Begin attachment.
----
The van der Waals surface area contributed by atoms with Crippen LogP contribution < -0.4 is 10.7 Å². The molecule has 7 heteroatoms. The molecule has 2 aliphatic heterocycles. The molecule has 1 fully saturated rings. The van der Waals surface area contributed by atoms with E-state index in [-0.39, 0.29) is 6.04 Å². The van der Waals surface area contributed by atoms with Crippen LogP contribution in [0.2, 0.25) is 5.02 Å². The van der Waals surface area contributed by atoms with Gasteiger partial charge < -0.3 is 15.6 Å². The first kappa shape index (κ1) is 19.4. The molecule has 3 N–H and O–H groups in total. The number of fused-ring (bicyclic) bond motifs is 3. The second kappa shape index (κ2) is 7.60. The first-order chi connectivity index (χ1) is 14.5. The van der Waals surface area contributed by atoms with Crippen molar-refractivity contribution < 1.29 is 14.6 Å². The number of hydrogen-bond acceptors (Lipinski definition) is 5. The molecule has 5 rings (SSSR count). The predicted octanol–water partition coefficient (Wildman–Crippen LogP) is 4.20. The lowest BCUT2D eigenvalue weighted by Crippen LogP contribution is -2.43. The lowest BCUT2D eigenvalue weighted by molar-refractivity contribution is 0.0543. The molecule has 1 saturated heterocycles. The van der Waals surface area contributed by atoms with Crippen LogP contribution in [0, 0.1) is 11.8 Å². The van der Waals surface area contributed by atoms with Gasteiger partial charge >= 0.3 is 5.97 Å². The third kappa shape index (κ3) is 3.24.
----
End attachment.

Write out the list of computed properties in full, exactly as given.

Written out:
The van der Waals surface area contributed by atoms with Crippen LogP contribution < -0.4 is 10.7 Å². The molecule has 7 heteroatoms. The molecule has 2 aliphatic heterocycles. The molecule has 1 fully saturated rings. The van der Waals surface area contributed by atoms with E-state index in [-0.39, 0.29) is 6.04 Å². The van der Waals surface area contributed by atoms with Crippen LogP contribution in [0.2, 0.25) is 5.02 Å². The van der Waals surface area contributed by atoms with Gasteiger partial charge < -0.3 is 15.6 Å². The first kappa shape index (κ1) is 19.4. The molecule has 3 N–H and O–H groups in total. The number of fused-ring (bicyclic) bond motifs is 3. The second kappa shape index (κ2) is 7.60. The first-order chi connectivity index (χ1) is 14.5. The van der Waals surface area contributed by atoms with Crippen molar-refractivity contribution < 1.29 is 14.6 Å². The number of hydrogen-bond acceptors (Lipinski definition) is 5. The molecule has 5 rings (SSSR count). The predicted octanol–water partition coefficient (Wildman–Crippen LogP) is 4.20. The lowest BCUT2D eigenvalue weighted by Crippen LogP contribution is -2.43. The lowest BCUT2D eigenvalue weighted by molar-refractivity contribution is 0.0543. The molecule has 1 saturated heterocycles. The van der Waals surface area contributed by atoms with Crippen LogP contribution in [0, 0.1) is 11.8 Å². The van der Waals surface area contributed by atoms with Gasteiger partial charge >= 0.3 is 5.97 Å². The third kappa shape index (κ3) is 3.24.